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imperfection of the characters with which History deals, naturally embarrasses its general conclusions : we can trace the rise and fall of such a nation or such a city; but this is not the rise or fall of any one principle, either good or evil; but of many principles, which are partly good and partly evil. Our sympathy with the prosperity and adversity of any one people must be qualified; there is an evil about them, which triumphs in their triumph; there is a good about them, which suffers in their overthrow.

Now what History does not and cannot do, that Prophecy does, and for that very reason it is very different from History. Prophecy fixes our attention on principles, on good and evil, on truth and falsehood, on God and on his enemy. Here, there is no division of feeling, no qualified sympathy; the one are deserving of our entire devotion and love, the other of our unmixed abhorrence.

Prophecy then is God's voice, speaking to us respecting the issue in all time of that great struggle which is the real interest of human life, the struggle between good and evil. Beset as we are by evil within us and without, it is the natural and earnest question of the human mind, what shall be the end at last? And the answer is given by Prophecy, that it shall be well at last; that there shall be a time when good shall perfectly triumph. But the answer declares also, that the struggle shall be long and hard ; that there will be much to suffer before the victory be complete. The seed of the woman shall bruise the serpent's head, but the serpent notwithstanding shall first bruise his heelt. So completely is the earliest prophecy recorded in Scripture, the sum and substance so to speak of the whole language of Prophecy, how diversified soever in its particular forms.

History, we have said, is busied with particular nations, persons, and events; and from the study of these, extracts, as well as it can, some general principles. Prophecy is busied with general principles; and inasmuch as particular nations, persons, and events, represent these principles up to a certain point, so far it is concerned also with them. But their mixed character as it embarrasses and qualifies the judgment of the historian, so it must necessarily lower and qualify the promises and threatenings of the prophet. The full bliss which he delights to contemplate, because his eye is fixed chiefly upon God and perfect goodness, is not equally suited to the most imperfect goodness of God's servants. The utter extremity of suffering which belongs to God's enemy must be mitigated for those earthly evil-doers, whom God till the last great day has not yet wholly ceased to regard as his creatures.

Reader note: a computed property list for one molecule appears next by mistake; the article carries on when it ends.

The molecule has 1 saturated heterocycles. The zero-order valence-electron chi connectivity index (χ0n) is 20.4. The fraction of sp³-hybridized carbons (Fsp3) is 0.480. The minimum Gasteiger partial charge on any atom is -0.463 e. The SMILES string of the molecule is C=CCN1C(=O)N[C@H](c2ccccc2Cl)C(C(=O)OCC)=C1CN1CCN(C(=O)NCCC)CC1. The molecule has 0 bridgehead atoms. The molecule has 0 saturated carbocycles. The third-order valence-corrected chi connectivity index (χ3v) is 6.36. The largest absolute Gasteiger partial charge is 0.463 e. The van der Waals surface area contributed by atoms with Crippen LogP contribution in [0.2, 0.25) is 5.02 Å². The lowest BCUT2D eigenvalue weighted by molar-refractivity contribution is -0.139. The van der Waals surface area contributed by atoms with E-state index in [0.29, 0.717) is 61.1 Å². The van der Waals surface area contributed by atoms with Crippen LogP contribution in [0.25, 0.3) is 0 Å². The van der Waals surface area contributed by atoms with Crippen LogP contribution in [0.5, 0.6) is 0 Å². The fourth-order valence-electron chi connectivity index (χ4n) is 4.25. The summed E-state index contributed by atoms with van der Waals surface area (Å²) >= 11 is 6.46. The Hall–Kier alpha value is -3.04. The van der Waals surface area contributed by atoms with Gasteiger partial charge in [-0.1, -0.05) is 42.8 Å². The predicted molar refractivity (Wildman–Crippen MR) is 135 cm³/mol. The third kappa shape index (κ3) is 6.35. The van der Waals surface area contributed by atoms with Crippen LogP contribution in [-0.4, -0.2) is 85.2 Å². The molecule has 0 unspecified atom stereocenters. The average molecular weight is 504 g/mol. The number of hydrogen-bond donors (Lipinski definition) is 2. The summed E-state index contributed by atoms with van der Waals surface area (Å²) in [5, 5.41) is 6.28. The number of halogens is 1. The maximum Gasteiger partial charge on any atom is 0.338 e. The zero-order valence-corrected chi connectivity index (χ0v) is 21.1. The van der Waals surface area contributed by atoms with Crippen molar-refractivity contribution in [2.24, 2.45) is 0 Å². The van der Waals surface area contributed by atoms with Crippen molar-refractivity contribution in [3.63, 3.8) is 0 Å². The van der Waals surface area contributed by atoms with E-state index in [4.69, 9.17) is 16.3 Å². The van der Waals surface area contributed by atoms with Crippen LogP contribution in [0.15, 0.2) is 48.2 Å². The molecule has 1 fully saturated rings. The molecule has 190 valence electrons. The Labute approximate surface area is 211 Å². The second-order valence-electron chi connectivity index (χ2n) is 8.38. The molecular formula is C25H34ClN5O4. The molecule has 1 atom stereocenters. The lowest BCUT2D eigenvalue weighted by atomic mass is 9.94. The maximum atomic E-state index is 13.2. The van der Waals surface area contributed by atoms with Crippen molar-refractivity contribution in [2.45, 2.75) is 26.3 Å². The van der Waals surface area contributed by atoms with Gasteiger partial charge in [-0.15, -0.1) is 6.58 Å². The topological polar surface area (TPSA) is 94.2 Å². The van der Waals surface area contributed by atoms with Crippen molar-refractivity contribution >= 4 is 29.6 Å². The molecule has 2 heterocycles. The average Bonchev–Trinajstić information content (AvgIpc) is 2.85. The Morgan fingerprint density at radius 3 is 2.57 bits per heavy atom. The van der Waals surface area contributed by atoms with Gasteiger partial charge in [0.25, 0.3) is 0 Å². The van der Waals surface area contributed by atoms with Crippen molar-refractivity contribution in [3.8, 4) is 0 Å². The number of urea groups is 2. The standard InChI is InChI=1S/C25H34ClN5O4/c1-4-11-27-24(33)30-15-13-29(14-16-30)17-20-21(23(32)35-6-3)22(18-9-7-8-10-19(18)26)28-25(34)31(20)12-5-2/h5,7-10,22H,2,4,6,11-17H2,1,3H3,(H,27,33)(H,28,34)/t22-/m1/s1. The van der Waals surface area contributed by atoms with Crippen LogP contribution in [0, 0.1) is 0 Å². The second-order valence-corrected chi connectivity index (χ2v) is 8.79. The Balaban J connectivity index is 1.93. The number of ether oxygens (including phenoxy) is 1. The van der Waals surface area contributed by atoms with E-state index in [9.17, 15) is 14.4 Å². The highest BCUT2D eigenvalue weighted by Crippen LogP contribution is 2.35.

Now then, to take examples of this both ways, Israel, the people of Israel, their kings, and their prophets, stand forth in the history and in the

o See note 2.

See note 3.

prophecy of Scripture as the representatives, so to speak, of the cause of God and of goodness. But the History shows that they were very imperfect representatives of it, and therefore they can only be imperfectly the subject of the promises of Prophecy. So far as they belonged to God, the blessing is theirs; so far as they fell short of what God's servants should be, the blessing is not theirs ; for they are not the real subjects of the prophecy. For it is History, and not Prophecy, which deals with the twelve tribes of the land of Canaan, their good and evil kings, their fallings away, and final rejection of Christ their Saviour: the Israel of Prophecy is God's d Israel really and truly, who walk with him faithfully, and abide with him to the end.